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Science on the River
Science on the River
Posted on 11/05/2019
Buncombe County Early College students take a closer look at their specimens.By Tim Reaves
BCS Communications Department

Buncombe County Early College Students collected weird and wonderful creatures on Tuesday for a hands-on science lesson about water quality.

As part of a partnership with RiverLink, first-year students captured and catalogued macroinvertebrates in the Swannanoa River at Charles D. Owen Park. Macroinvertebrates- like mayfly nymphs, dragonfly larvae, and pouch snails- are key indicators of a water system’s health. More biodiversity means a healthier stream with less pollution.

“When you see it in the classroom, it’s hard to imagine this as an actual job,” said science teacher Joshua Reed. “But by getting out here and collecting actual data, they see that there’s a lot to measuring water quality. And science doesn’t always look like working in a lab. It looks very different depending on what field you’re in.”

The students walked along the bank and waded into the stream, disturbing the sediment and using a flattened net to catch whatever floated away. They pulled up the nets, and (often to shrieks and laughter) pulled the tiny creatures out. Then they placed their specimens in ice trays and used an illustrated key to identify them.

“It was really fun,” said first-year student Evelyn Croley. “The bugs are really interesting, and some are pretty cute.”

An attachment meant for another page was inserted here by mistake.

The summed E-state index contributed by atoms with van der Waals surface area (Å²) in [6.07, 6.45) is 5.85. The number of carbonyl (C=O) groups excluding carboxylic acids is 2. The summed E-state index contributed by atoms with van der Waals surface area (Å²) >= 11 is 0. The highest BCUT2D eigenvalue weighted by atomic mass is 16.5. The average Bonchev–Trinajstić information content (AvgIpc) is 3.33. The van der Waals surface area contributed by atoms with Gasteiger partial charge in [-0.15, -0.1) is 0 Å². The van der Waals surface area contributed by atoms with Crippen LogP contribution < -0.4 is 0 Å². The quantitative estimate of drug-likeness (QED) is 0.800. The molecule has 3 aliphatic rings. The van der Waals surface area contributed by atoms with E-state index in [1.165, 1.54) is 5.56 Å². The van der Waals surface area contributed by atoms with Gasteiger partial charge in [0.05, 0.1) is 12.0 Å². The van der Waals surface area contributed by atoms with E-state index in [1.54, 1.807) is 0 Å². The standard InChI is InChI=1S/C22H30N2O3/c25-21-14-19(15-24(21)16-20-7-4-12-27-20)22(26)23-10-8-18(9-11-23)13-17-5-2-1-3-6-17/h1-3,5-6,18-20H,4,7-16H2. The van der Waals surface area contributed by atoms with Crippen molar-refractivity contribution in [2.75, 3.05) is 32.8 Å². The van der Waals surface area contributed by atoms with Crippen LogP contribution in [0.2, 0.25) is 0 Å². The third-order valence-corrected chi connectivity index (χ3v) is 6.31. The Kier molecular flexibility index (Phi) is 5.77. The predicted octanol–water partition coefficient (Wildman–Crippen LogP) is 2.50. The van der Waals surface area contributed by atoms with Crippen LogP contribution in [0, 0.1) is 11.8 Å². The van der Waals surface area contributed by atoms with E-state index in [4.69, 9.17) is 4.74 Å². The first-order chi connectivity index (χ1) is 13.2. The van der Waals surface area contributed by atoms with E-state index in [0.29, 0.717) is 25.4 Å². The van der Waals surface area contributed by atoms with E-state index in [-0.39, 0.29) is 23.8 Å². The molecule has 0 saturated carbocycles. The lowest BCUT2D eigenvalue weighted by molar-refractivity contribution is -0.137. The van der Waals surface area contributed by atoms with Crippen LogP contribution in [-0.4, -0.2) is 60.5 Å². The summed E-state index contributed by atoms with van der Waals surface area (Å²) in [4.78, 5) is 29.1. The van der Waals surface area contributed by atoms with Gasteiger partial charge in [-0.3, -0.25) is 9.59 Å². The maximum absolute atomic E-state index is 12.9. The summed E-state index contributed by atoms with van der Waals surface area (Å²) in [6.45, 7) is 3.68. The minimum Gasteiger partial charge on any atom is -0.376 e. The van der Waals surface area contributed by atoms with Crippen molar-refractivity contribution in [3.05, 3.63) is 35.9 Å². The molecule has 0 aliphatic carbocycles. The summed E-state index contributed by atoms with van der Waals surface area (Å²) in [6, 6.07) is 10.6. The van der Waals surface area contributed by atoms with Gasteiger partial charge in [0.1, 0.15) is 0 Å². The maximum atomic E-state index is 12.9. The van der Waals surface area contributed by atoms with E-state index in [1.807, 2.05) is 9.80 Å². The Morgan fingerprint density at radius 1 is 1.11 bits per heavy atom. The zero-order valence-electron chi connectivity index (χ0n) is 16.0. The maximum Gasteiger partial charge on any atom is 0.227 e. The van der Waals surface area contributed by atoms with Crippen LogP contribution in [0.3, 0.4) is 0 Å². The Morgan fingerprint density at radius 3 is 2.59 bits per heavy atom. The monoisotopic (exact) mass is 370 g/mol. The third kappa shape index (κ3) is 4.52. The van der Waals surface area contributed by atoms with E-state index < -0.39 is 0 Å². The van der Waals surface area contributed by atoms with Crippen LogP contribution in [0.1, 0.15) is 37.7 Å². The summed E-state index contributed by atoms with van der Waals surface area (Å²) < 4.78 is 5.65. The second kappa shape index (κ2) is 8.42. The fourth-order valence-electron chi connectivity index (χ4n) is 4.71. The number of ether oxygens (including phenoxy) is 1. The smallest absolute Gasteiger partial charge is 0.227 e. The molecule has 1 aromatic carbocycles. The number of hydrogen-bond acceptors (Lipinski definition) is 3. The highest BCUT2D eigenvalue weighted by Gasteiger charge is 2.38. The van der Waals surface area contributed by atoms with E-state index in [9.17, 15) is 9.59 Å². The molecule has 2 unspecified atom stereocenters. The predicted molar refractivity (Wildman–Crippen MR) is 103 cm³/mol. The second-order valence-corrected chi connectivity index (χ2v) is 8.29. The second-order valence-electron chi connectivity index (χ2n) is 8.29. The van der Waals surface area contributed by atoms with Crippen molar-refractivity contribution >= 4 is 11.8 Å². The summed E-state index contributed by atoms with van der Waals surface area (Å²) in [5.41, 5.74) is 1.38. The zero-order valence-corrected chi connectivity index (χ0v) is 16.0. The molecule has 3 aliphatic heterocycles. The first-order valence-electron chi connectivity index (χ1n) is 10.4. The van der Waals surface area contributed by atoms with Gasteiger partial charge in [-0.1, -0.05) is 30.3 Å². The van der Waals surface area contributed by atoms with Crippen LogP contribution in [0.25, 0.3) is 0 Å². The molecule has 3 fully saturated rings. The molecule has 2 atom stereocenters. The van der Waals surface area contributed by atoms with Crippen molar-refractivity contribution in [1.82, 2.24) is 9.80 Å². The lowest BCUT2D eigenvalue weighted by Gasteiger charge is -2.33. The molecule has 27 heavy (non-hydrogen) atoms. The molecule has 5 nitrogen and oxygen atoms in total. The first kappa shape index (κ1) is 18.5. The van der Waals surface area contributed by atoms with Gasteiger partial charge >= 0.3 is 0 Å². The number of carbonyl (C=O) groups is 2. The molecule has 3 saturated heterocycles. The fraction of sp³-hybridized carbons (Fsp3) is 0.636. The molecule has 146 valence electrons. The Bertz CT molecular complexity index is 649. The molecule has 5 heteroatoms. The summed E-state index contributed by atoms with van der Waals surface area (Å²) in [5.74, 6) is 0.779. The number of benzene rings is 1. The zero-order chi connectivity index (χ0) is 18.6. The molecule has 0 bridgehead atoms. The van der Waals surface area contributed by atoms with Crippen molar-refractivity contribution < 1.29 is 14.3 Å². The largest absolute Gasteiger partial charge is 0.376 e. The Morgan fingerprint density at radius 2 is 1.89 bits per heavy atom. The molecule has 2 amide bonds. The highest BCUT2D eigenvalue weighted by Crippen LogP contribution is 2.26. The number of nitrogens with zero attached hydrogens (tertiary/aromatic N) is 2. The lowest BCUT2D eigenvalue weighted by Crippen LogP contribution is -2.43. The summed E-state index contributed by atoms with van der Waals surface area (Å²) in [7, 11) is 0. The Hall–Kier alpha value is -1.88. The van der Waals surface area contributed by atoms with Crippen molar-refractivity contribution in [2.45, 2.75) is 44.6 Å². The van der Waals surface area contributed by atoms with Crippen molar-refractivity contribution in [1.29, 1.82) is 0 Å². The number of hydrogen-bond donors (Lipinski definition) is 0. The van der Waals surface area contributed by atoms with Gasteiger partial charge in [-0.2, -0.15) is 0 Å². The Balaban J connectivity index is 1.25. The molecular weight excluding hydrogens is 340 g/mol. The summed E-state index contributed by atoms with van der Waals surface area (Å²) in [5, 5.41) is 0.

She said she appreciated the chance to come down to the river and do hands-on field science.

“In class you hear that they don’t have a spine, but here I can see for myself,” she said. “That’s pretty useful.”

Fellow first-year student Rowan Minnis had a similar reaction.

“We’re here in nature, looking at actual bioindicators and using them to measure the health of the river,” he said. “It’s a real connection that makes you want to get out and help.”


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RiverLink also helped Estes Elementary students get involved in river science.

    Buncombe County Schools is in the process of reviewing its website to ensure compliance with Section 504 of the Rehabilitation Act and Title II of the Americans with Disabilities Act. Buncombe County Schools does not discriminate on the basis of sex in its education programs or activities and is required by Title IX of the Education Amendments Act of 1972 and federal regulations to not discriminate in such a manner. This requirement extends to admission and employment. Inquiries about the application of Title IX and its implementing federal regulations may be referred to the Title IX Coordinator and/or the Assistant Secretary for Civil Rights in the Office for Civil Rights at the U.S. Department of Education. The Title IX Coordinator's contact information is: Shanon Martin, [email protected], 828-255-5918, 175 Bingham Road, Asheville, NC 28806.

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